Thankfully, survivor AI has been vastly improved. Just talk to them, give them a weapon and go. They will follow you. Some still need to be carried, but those that don’t are competent fighters. The waypoint system is still available if you so choose. Another nifty addition is that when you approach a door with survivors following, an icon appears if they are close enough to follow you through the door. This takes some of the headache away from having to make sure your party is in a small group around you while zombies are closing in. You will know for sure if they are coming with.

The psychopaths (bosses) you will meet are just about on-par with the first game. They really are quite crazy. They prove to be quite a challenge, but never have I felt beating a psychopath was beyond my skills. It may take a few tries, but I haven’t had to smash or throw any of my controllers thus far.

The time limit and case system are almost identical to the first game. While controversial, I think this system is quite useful. It gives you a sense of urgency, but doesn’t make the game feel frantic. Many other games will assert that an event is supposed to occur at a certain point, but it’s really scripted to happen when you leave the room/enter a room and the like. But do you ever wonder what would happen if you just never left? Something that is supposed to happen will never happen because everything is based on your actions. But in Dead Rising, things happen whether you’re there or not, so you better be punctual. It gives you the sense that you are part of what’s happening, and not that the world revolves around you. If you just do what you’re supposed to do, you won’t feel rushed and still may have some free time left over, but keep in mind that everything isn’t meant to be done in one playthrough. It’s near-impossible. It’s also not a problem because you’ll want to keep playing and discovering new things. You can ignore the main plot points and just kill things and/or rescue survivors or you can follow the main storyline, or any combination in between as long as you have the time to do so. There are now three save slots, so that problem of saving without enough time to get to your destination is virtually non-existent if you alternate save files. All your stats carry over, so you’ll begin your new game with all the upgrades you’ve already acquired.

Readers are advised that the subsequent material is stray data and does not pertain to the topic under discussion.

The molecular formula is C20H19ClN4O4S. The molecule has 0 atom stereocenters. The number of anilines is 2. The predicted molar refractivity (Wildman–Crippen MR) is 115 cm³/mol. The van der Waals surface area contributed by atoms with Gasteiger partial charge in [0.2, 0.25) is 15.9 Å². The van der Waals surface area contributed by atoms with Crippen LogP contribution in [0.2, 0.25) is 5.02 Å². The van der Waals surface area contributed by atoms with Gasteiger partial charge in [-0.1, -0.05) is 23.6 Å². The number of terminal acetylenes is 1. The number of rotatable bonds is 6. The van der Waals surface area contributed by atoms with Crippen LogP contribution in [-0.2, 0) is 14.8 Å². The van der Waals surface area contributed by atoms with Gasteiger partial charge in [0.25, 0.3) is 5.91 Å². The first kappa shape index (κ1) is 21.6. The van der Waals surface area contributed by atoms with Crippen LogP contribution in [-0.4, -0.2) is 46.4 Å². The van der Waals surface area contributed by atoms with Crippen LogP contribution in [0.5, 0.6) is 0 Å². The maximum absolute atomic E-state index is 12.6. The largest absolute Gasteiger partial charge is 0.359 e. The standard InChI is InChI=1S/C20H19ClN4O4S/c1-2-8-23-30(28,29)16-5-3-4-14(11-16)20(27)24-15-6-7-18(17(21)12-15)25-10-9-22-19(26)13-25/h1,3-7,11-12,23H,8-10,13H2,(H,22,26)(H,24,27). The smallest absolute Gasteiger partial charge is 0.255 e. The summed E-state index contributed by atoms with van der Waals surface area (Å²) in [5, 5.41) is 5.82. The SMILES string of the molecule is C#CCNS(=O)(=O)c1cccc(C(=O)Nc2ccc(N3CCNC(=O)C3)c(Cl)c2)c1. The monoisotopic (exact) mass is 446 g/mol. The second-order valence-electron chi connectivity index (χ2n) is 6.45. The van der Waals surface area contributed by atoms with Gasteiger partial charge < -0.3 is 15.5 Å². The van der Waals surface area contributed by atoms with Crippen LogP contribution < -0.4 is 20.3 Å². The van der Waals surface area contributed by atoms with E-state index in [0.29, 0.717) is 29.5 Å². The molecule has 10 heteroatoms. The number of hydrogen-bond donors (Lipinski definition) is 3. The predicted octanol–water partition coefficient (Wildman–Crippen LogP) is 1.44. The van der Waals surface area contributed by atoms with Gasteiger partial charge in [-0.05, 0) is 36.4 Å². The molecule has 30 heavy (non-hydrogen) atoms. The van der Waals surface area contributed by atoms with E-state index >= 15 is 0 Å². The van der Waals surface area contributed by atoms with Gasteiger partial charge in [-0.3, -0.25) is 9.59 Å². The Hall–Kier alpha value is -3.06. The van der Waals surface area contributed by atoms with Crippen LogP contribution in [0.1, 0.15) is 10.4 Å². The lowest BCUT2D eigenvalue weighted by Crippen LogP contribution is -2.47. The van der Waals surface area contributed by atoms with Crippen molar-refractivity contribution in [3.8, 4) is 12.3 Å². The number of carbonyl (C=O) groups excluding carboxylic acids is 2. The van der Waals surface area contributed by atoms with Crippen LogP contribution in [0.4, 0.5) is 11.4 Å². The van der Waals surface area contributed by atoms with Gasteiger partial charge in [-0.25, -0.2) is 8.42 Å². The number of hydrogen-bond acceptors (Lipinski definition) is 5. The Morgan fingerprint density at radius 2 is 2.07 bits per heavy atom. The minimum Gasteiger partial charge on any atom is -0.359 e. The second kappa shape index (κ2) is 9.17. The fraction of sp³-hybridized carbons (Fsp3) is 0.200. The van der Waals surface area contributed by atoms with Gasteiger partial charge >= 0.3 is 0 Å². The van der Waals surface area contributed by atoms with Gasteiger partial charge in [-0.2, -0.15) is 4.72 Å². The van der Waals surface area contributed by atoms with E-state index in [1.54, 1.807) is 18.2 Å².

Mixing drinks is still here, but photography is not. The greatest advantage to this is that Chuck can run like a normal person without having to hold a camera all the time.

What do you want me to say? It’s sound, it’s there, it’s good. The music is so inappropriately appropriate for this game. The voice acting is perfect for this over-the-top atmosphere. Lots of moaning, squishes, squashes, etc. I’m sure audio isn’t a deciding factor for anyone, so enough said.

Replay Value:
Infinite. If you like killing zombies, you’ll never stop playing this game. Plus they’ve added online multiplayer in the form of co-op and mini-games. The major flaw here is that if the host saves, his or her companion is booted. Hopefully this will be fixed in the near future. The mini-games are American Gladiator-style games involving zombies where you can win cash or just plain old glory competing with others online. Infinity mode is non-existent, but it isn’t that much of a loss. Like I said, the game is meant to be played multiple times, and all your stats carry over.

If you enjoyed the first game, then this is a no-brainer. If you didn’t like the first game, you won’t like this one either. If you’re just curious then it’s worth a rent or three. This game is great fun and it knows it. The characters are there, the graphics are there, the gameplay is definitely there, what more do you need to know? Go out and get it! Now!

Rating:   4.5 - Outstanding

Product Release: Dead Rising 2 (US, 09/28/10)